The coal and gas IPP auctions have proceeded with only minor delays. A call for manifestation of interest for 600MW of gas capacity has opened May 2016 . It was published along with the announcement that the gas programme would be increased to a total of 3,126MW. In October 2016, the first two successful bidders for the coal IPP programme were announced, adding a combined 863.3MW to the list of power projects in development.
Eskom is also expanding conventional power capacity with the 800MW initial stage of the new Medupi coal power station being officially opened in August 2015. The Ingula Pumped Storage Scheme launched the first of four 333MW units in in July 2016 and construction continues on the delayed 4,800MW Kusile Coal Power Station.
In December 2015, the Cabinet approved the start of the highly controversial 9.6GW nuclear-energy procurement programme. The nuclear energy plan would ultimately provide 13% of South Africa’s 2030 generating capacity. The plan has been widely criticised for using large, out-dated technology, offering overly favourable terms to the Russian-owned project developers and displaying early sign of impropriety from the government officials who negotiated the deal. Request for proposals were deferred by the Department of Energy in September 2016 to provide more time to consult the many aggrieved public and private stakeholders.
The biofuels blending mandate was supposed to come into force in October 2015, but as of May 2016 the government had not released the pricing or final position paper. Still, a regulatory framework is expected to be submitted at some stage during 2016. The carbon tax which is expected to come into force in 2016/17 is perhaps one of the more controversial policies in the country due to the large financial implications for Eskom and the mining sector.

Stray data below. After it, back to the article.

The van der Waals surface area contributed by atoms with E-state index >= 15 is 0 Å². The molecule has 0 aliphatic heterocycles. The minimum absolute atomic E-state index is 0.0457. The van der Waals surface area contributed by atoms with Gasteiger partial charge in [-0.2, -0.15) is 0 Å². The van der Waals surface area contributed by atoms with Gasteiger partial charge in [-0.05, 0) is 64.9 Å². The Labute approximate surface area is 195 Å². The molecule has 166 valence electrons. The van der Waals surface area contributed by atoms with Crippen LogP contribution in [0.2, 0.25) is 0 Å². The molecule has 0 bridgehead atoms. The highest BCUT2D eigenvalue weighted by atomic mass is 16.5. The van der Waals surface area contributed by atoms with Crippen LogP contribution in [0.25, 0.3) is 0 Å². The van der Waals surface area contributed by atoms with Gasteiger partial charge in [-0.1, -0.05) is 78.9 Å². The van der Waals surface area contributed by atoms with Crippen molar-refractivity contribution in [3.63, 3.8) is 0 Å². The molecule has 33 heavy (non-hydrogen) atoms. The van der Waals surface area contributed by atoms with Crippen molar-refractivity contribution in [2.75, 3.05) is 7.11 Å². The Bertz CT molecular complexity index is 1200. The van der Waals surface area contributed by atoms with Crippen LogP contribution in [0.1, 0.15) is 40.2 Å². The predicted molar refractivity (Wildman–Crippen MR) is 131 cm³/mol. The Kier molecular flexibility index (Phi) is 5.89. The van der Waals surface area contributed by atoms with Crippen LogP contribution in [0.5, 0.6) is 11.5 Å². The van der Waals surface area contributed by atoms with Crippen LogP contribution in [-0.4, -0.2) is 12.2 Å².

South Africa scored 2.21 in Climatescope 2016, ranking it 5th on the list of countries overall, one place lower than in 2015. Its highest finish was on Greenhouse Gas Management Activities Parameter IV.
On Enabling Framework Parameter I, South Africa’s score suffered a fairly significant fall and the country dropped twenty-six places to rank 32nd. This was due to, among other things, slower growth in the rate of clean energy installation and generation.
In contrast, its score on Clean Energy Investment and Climate Financing Parameter II increased more than threefold and it climbed eighteen places to 6th thanks to more than $4bn of new investment in the sector in 2015.
South Africa’s score on Low-Carbon Business & Clean Energy Value Chains Parameter III edged up slightly. It was ranked 3rd globally, a reflection of the number and variety of companies (including financial institutions) serving its clean energy sector.
On Greenhouse Gas Management Activities Parameter IV, South Africa’s score rose sharply and it took the number one spot globally. It was very strong on all three categories – carbon offsets, carbon policy and carbon policy.
- Overall Rank